FDA Hopes To Improve Surgical Staplers Safety Through New Rules And Guidance

To address growing concerns, federal health regulators want manufacturers to put more stringent label warnings on surgical staplers, and to classify them as moderate risk medical devices, increasing the regulatory requirements for getting new ones approved for sale.

On April 24, the FDA published a proposed rule to change the classification of surgical staplers from low risk to moderate risk medical devices in the Federal Register. The agency also published a draft guidance that urges medical device manufacturers to be more thorough in explaining the potential risks, complications and contraindications linked to surgical stapler use.

The two actions come following an FDA warning to doctors in early March about the high numbers of surgical stapler complications and patient  injuries reported in recent years. According to the agency, it received more than 41,000 reports of adverse events between January 2011 and the present.

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The most commonly reported problems linked to surgical staplers involve an opening of the staple line, malformation of staples, staplers misfiring, staplers being too difficult to fire, staplers failing to fire and staplers that were misapplied. The FDA warning indicates that stapler malfunctions or misuse can cause prolonged surgical procedures, the need for additional surgeries, and other complications; such as bleeding, sepsis, internal organ damage, and death.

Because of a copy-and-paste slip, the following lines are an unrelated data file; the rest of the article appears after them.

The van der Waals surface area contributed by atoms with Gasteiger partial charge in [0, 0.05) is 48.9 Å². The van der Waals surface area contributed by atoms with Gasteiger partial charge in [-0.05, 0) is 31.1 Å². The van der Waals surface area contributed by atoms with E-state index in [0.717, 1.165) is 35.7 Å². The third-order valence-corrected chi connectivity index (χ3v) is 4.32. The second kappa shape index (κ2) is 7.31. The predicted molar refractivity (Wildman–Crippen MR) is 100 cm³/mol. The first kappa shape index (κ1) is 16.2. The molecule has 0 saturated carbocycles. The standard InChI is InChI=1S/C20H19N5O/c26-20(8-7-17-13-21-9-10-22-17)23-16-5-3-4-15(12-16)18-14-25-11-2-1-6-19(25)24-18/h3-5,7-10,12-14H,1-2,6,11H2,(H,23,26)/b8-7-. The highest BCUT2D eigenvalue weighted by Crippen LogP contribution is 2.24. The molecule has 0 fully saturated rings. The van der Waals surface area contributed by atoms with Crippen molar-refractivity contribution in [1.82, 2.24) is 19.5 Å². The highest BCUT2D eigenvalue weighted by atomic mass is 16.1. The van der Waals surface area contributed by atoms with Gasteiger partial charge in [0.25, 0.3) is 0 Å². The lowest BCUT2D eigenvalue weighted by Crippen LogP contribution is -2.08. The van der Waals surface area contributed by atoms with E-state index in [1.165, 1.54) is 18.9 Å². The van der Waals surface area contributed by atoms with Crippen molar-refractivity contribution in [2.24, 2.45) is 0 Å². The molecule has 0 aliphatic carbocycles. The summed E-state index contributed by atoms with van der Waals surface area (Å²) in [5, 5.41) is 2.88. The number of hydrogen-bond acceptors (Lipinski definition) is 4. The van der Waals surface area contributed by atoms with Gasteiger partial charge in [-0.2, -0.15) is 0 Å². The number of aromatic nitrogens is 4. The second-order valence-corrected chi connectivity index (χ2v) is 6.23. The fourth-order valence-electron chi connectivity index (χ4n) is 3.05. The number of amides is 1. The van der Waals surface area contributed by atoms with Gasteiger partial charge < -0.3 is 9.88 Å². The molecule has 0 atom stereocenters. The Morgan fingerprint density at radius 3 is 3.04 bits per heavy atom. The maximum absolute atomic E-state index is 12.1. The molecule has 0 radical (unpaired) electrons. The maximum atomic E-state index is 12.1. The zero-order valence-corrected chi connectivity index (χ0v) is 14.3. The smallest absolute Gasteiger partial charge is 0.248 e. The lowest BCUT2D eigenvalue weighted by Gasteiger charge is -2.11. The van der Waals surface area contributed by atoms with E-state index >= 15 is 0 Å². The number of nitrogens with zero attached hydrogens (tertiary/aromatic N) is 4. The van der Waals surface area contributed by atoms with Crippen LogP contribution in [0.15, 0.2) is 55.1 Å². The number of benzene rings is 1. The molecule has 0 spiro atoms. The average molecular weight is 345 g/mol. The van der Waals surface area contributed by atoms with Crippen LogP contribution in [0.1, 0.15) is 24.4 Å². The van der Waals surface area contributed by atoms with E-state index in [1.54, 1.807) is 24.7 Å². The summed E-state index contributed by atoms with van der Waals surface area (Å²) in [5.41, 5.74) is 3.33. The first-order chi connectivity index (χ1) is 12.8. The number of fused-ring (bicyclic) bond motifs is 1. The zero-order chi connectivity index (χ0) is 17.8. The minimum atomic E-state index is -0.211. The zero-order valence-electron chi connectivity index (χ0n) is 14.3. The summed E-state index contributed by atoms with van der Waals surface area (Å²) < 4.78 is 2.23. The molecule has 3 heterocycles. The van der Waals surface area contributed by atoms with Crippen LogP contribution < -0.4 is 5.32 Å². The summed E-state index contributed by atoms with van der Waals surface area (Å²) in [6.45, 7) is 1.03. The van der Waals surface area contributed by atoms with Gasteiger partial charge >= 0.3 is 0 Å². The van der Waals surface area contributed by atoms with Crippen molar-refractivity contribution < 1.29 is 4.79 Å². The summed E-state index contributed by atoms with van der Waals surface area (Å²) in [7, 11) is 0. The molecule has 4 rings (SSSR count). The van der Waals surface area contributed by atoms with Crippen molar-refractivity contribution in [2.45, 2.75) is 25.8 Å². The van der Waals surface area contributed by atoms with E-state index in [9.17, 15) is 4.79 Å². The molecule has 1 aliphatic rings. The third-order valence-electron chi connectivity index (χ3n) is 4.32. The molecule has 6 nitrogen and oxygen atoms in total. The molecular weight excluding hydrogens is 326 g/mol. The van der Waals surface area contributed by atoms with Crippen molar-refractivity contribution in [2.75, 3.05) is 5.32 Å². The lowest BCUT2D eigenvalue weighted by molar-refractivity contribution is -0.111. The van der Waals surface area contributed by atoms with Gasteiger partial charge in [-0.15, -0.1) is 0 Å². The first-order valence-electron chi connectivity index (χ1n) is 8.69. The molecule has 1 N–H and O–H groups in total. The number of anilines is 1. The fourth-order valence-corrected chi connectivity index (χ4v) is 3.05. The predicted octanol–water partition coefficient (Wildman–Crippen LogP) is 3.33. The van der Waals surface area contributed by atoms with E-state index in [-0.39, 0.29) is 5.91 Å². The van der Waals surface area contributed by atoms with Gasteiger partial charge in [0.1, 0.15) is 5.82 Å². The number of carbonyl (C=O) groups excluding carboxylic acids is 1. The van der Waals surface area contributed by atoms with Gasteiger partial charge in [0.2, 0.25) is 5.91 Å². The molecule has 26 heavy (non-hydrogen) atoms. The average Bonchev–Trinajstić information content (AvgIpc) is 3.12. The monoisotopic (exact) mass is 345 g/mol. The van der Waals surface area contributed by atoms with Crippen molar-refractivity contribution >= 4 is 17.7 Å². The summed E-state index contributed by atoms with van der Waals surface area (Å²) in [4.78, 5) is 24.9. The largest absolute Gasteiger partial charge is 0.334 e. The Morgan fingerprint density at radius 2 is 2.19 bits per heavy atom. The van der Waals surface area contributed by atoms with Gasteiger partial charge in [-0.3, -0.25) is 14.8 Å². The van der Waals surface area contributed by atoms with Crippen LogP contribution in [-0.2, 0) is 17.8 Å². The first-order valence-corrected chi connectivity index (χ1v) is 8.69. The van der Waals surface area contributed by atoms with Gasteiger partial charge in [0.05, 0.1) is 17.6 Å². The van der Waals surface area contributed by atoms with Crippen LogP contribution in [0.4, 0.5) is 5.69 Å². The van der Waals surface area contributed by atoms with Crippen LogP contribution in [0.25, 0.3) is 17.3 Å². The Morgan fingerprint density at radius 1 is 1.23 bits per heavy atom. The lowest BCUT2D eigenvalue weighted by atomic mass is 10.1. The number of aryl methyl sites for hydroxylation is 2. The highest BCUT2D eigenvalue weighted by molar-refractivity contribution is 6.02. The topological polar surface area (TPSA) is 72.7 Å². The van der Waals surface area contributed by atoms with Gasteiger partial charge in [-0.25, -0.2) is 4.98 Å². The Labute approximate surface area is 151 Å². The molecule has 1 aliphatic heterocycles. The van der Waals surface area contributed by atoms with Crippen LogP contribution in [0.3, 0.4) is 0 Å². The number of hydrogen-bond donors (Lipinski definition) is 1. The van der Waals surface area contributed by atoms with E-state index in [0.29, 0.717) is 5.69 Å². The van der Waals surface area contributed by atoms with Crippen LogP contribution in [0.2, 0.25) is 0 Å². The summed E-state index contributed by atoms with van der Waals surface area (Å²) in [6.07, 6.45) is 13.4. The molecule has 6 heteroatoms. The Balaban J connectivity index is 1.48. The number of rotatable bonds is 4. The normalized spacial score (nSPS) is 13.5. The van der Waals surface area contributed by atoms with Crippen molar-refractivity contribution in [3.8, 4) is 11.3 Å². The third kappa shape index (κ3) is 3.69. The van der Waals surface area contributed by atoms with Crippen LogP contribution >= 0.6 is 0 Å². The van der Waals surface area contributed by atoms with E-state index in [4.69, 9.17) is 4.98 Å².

“Alerting the public and health care professionals was an important step, but as we shared at that time, we believe additional actions must be taken to better ensure the safe and effective use of these devices,” Dr. Jeffrey Shuren, director of the FDA’s Center for Devices and Radiological Health, said in an April 23 press release. “To that end, today we are announcing three new efforts with the goal of better protecting patients from the malfunctions, injuries and deaths associated with these devices.”

The proposed rule changes the classification of surgical staplers from Class I (low risk) to Class II (moderate risk). Manufacturers of Class I devices are not required to submit a premarket approval notification before putting those devices on the market, meaning the FDA does not get a chance to review their safety and effectiveness.

This reclassification would require surgical staplers to undergo mandatory performance testing, demonstrations of usability and labeling requirements, among other control measures. It would be mandatory and a regulatory requirement.

The draft guidance is not mandatory, but instead lays out the FDA’s thinking on how surgical staplers should be labeled, what warnings should be added and what information gives doctors and patients the information necessary to make certain decisions about their risk-benefit profile.

Both are currently open to public comment, and Shuren also announced that the FDA will hold a public meeting of it’s General and Plastic Surgery Devices advisory panel on May 30, 2019 to discuss surgical stapler concerns and future regulation.


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